6.10 Restricting Party Competition
0, AC9
There is no indication in the literature that the CPI was committed to a policy of restricting party competition. The CPI did, to a great extent, cooperate with other parties during the elections, which was done since the party system in India called for such a procedure. There were a great many local parties, and due to the great amount of sectionalism in the country, the CPI often joined with their local parties to achieve electoral success. This policy cannot be viewed as one of restricting party competition, since it helped both parties gain power when as separate powers they would not have had much success.
6.20 Subverting the Political System
1 for 1st half, AC9
0 for 2nd half, AC9
The CPI discontinued it policy of subverting the political process in two stages. The change began when Ranadive was removed in 1950, and was completed when Rao was removed in 1951 and Ghosh became the general secretary. The main reason that working through the elctoral system became so popular with the CPI was because of the great electoral success it was achieving (relative to the rest of the opposition parties). Although there was still some talk that the CPI never completely gave up revolutionary means, the evidence of the party policy at the top and the vast amount of time and effort the CPI devoted to elections suggested that the talk about a violent revolution was mostly talk.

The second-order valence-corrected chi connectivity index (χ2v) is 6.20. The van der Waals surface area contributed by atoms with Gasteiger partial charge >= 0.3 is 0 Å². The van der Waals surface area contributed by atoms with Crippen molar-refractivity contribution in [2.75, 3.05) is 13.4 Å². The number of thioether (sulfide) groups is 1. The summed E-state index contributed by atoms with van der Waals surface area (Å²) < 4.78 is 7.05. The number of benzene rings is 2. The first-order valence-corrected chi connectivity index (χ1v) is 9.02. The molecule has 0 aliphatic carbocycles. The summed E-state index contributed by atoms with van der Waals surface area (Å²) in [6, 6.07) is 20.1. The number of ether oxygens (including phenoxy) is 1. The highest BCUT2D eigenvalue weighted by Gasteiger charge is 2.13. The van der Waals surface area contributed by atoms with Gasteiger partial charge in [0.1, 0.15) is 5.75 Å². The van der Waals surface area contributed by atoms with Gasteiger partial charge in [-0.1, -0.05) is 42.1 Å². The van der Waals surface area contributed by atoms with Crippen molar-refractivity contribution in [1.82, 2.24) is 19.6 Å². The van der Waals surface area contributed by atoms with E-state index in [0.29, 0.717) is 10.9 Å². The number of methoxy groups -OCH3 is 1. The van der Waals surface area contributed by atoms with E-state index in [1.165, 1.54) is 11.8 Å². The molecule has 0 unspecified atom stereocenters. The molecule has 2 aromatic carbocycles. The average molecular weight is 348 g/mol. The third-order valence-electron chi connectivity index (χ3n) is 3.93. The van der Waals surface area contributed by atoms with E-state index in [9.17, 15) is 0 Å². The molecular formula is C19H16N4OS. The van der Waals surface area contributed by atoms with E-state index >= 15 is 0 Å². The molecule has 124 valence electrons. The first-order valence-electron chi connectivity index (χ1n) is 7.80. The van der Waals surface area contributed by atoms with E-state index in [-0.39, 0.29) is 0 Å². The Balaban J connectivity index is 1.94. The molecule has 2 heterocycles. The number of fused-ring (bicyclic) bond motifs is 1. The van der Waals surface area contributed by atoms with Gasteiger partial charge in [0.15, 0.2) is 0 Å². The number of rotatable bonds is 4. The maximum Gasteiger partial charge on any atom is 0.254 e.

6.30 Propagandizing Ideas and Program
6.31--2, AC9.